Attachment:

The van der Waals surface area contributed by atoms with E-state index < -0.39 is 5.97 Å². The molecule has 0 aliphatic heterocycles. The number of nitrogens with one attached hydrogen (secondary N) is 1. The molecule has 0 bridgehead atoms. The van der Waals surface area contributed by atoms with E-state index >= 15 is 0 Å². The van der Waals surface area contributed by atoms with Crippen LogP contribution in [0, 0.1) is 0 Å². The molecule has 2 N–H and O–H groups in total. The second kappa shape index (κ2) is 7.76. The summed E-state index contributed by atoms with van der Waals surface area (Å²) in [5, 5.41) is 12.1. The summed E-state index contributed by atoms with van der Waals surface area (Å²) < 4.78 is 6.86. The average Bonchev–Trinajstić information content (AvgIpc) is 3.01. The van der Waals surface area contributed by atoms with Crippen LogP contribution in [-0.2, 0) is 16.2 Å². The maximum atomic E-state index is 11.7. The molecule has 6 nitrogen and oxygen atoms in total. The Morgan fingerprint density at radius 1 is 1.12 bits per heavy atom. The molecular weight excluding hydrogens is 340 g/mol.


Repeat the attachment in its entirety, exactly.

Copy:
The van der Waals surface area contributed by atoms with E-state index < -0.39 is 5.97 Å². The molecule has 0 aliphatic heterocycles. The number of nitrogens with one attached hydrogen (secondary N) is 1. The molecule has 0 bridgehead atoms. The van der Waals surface area contributed by atoms with E-state index >= 15 is 0 Å². The van der Waals surface area contributed by atoms with Crippen LogP contribution in [0, 0.1) is 0 Å². The molecule has 2 N–H and O–H groups in total. The second kappa shape index (κ2) is 7.76. The summed E-state index contributed by atoms with van der Waals surface area (Å²) in [5, 5.41) is 12.1. The summed E-state index contributed by atoms with van der Waals surface area (Å²) < 4.78 is 6.86. The average Bonchev–Trinajstić information content (AvgIpc) is 3.01. The van der Waals surface area contributed by atoms with Crippen LogP contribution in [-0.2, 0) is 16.2 Å². The maximum atomic E-state index is 11.7. The molecule has 6 nitrogen and oxygen atoms in total. The Morgan fingerprint density at radius 1 is 1.12 bits per heavy atom. The molecular weight excluding hydrogens is 340 g/mol.